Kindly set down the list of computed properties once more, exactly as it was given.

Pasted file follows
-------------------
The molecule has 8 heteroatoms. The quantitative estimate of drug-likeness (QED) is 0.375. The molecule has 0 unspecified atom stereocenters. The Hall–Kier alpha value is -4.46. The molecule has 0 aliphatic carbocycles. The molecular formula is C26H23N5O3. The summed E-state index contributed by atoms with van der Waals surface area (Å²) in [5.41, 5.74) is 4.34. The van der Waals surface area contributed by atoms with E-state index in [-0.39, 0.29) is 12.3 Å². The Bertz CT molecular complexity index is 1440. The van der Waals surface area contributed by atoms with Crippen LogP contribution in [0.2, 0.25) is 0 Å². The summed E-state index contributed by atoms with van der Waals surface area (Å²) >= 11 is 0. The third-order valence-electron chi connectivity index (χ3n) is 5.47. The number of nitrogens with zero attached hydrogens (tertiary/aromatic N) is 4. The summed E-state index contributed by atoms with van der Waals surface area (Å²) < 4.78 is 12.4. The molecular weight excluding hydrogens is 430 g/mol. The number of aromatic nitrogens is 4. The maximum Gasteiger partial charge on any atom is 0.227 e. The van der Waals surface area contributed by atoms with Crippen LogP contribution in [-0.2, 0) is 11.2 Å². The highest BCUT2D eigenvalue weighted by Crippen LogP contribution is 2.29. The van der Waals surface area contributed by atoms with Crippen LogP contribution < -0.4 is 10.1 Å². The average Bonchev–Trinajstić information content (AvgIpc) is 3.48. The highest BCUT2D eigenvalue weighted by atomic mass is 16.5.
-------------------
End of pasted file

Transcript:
The molecule has 8 heteroatoms. The quantitative estimate of drug-likeness (QED) is 0.375. The molecule has 0 unspecified atom stereocenters. The Hall–Kier alpha value is -4.46. The molecule has 0 aliphatic carbocycles. The molecular formula is C26H23N5O3. The summed E-state index contributed by atoms with van der Waals surface area (Å²) in [5.41, 5.74) is 4.34. The van der Waals surface area contributed by atoms with E-state index in [-0.39, 0.29) is 12.3 Å². The Bertz CT molecular complexity index is 1440. The van der Waals surface area contributed by atoms with Crippen LogP contribution in [0.2, 0.25) is 0 Å². The summed E-state index contributed by atoms with van der Waals surface area (Å²) >= 11 is 0. The third-order valence-electron chi connectivity index (χ3n) is 5.47. The number of nitrogens with zero attached hydrogens (tertiary/aromatic N) is 4. The summed E-state index contributed by atoms with van der Waals surface area (Å²) < 4.78 is 12.4. The molecular weight excluding hydrogens is 430 g/mol. The number of aromatic nitrogens is 4. The maximum Gasteiger partial charge on any atom is 0.227 e. The van der Waals surface area contributed by atoms with Crippen LogP contribution in [-0.2, 0) is 11.2 Å². The highest BCUT2D eigenvalue weighted by Crippen LogP contribution is 2.29. The van der Waals surface area contributed by atoms with Crippen LogP contribution < -0.4 is 10.1 Å². The average Bonchev–Trinajstić information content (AvgIpc) is 3.48. The highest BCUT2D eigenvalue weighted by atomic mass is 16.5.